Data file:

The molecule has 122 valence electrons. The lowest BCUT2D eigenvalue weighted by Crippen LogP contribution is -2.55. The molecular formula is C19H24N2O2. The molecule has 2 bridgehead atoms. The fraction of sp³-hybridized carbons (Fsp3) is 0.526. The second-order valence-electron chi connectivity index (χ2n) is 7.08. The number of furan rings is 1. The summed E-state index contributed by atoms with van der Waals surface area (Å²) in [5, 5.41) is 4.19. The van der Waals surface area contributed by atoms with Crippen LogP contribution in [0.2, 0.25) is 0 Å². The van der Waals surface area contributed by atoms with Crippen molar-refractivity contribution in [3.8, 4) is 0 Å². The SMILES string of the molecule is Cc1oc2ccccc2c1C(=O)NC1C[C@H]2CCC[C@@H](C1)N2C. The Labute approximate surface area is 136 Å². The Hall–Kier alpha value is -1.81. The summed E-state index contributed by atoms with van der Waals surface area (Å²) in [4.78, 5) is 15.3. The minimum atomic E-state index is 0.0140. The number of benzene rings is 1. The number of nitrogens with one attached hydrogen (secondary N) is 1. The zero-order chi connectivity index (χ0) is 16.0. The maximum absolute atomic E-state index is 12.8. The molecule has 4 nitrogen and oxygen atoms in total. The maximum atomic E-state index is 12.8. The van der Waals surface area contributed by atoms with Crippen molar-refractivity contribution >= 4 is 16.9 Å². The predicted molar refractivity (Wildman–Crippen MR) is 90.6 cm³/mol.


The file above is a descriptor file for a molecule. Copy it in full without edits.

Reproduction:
The molecule has 122 valence electrons. The lowest BCUT2D eigenvalue weighted by Crippen LogP contribution is -2.55. The molecular formula is C19H24N2O2. The molecule has 2 bridgehead atoms. The fraction of sp³-hybridized carbons (Fsp3) is 0.526. The second-order valence-electron chi connectivity index (χ2n) is 7.08. The number of furan rings is 1. The summed E-state index contributed by atoms with van der Waals surface area (Å²) in [5, 5.41) is 4.19. The van der Waals surface area contributed by atoms with Crippen LogP contribution in [0.2, 0.25) is 0 Å². The van der Waals surface area contributed by atoms with Crippen molar-refractivity contribution in [3.8, 4) is 0 Å². The SMILES string of the molecule is Cc1oc2ccccc2c1C(=O)NC1C[C@H]2CCC[C@@H](C1)N2C. The Labute approximate surface area is 136 Å². The Hall–Kier alpha value is -1.81. The summed E-state index contributed by atoms with van der Waals surface area (Å²) in [4.78, 5) is 15.3. The minimum atomic E-state index is 0.0140. The number of benzene rings is 1. The number of nitrogens with one attached hydrogen (secondary N) is 1. The zero-order chi connectivity index (χ0) is 16.0. The maximum absolute atomic E-state index is 12.8. The molecule has 4 nitrogen and oxygen atoms in total. The maximum atomic E-state index is 12.8. The van der Waals surface area contributed by atoms with Crippen molar-refractivity contribution >= 4 is 16.9 Å². The predicted molar refractivity (Wildman–Crippen MR) is 90.6 cm³/mol.